Clinical Characteristics of Pediatric Myasthenia: A Surveillance Study
OBJECTIVE: To evaluate the incidence, clinical features, diagnostic, and treatment trends of pediatric myasthenia in Canada.
METHODS: Through established Canadian Pediatric Surveillance Program methodology, physicians were anonymously surveyed for cases of pediatric myasthenia using a standardized clinical questionnaire containing deidentified data. Inclusion criteria were any child <18 years old with ≥1 of the following: (1) fluctuating ptosis or extraocular weakness, (2) skeletal muscle weakness or fatigue, and (3) any of the following supportive tests: clinical response to acetylcholinesterase inhibitor, positive antibodies, abnormal slow repetitive nerve stimulation, or single-fiber electromyography.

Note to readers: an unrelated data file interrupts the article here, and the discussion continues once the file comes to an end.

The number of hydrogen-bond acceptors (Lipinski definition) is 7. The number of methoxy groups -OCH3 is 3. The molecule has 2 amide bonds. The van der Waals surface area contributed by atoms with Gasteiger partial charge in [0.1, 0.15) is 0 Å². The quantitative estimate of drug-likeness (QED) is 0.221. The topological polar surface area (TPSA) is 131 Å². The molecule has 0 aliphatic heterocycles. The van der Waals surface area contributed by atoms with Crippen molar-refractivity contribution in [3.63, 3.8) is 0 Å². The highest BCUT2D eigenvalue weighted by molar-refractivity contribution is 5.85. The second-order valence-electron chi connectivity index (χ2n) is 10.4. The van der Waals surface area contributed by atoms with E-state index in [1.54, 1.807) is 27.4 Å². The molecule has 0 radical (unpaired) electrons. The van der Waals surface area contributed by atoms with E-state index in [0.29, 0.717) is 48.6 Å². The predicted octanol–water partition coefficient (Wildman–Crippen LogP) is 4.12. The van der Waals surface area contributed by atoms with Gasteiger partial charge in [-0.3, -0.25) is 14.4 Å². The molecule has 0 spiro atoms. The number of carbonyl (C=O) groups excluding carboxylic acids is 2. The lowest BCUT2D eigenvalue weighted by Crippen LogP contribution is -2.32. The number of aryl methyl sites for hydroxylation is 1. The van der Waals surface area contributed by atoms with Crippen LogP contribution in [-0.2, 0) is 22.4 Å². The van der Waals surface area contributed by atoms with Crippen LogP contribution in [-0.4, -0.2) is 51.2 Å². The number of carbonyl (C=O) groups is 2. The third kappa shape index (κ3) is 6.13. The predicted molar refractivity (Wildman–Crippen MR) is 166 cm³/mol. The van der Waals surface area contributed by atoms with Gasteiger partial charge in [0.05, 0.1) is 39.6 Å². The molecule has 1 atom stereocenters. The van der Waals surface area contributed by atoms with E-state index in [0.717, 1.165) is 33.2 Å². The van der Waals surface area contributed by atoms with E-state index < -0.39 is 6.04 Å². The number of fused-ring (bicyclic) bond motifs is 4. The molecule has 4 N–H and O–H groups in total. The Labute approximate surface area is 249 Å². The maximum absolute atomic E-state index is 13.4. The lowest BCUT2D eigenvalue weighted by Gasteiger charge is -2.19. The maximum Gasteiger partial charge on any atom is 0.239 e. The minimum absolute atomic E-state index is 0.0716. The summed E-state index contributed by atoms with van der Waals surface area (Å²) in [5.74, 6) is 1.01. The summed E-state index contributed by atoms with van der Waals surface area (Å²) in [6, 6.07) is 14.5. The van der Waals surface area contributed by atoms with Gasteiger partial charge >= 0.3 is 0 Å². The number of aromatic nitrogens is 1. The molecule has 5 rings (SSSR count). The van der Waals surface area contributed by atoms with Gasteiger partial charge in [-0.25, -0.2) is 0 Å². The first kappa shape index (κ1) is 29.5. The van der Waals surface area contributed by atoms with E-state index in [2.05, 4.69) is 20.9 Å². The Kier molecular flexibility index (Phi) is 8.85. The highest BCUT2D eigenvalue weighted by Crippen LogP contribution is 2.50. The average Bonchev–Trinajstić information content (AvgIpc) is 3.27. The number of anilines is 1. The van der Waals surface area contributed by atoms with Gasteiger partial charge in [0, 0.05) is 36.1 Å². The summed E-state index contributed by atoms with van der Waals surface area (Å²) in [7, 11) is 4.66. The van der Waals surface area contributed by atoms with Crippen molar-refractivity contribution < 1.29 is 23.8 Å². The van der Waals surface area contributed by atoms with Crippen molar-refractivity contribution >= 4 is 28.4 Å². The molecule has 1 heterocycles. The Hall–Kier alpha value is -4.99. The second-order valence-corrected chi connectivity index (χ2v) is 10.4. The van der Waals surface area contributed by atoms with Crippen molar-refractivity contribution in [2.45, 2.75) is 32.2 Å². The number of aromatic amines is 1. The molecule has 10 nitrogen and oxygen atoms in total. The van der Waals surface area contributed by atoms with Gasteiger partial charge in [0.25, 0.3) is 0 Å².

RESULTS: In 2 years of surveillance, 57 confirmed cases were reported. There were 34 generalized and 18 ocular reports of juvenile myasthenia gravis plus 5 congenital myasthenic syndrome cases. There were 14 incident cases in 2010 and 6 in 2011. Age of onset ranged from “birth” to 17 years for the generalized form compared with 18 months to 11 years for the ocular subtype. Positive acetylcholine receptor titers were found in 22 (67%) of 33 generalized cases and 8 (44%) of 18 ocular patients. Of patients started on pyridostigmine, improvement was noted in 33 (100%) of 33 generalized cases and 15 (88%) of 17 ocular cases.
CONCLUSIONS: This study represents the largest descriptive series of pediatric myasthenia in North America and provides valuable information about clinical characteristics. A high index of suspicion is important for this treatable disease. Children generally respond promptly to readily available therapies.
- AChR —
- acetylcholine receptor
- CMS —
- congenital myasthenic syndromes
- CPSP —
- Canadian Paediatric Surveillance Program
- IVIg —
- intravenous immunoglobulin
- JMG —
- juvenile myasthenia gravis
- MuSK —
- muscle-specific kinase
- Accepted July 2, 2013.
- Copyright © 2013 by the American Academy of Pediatrics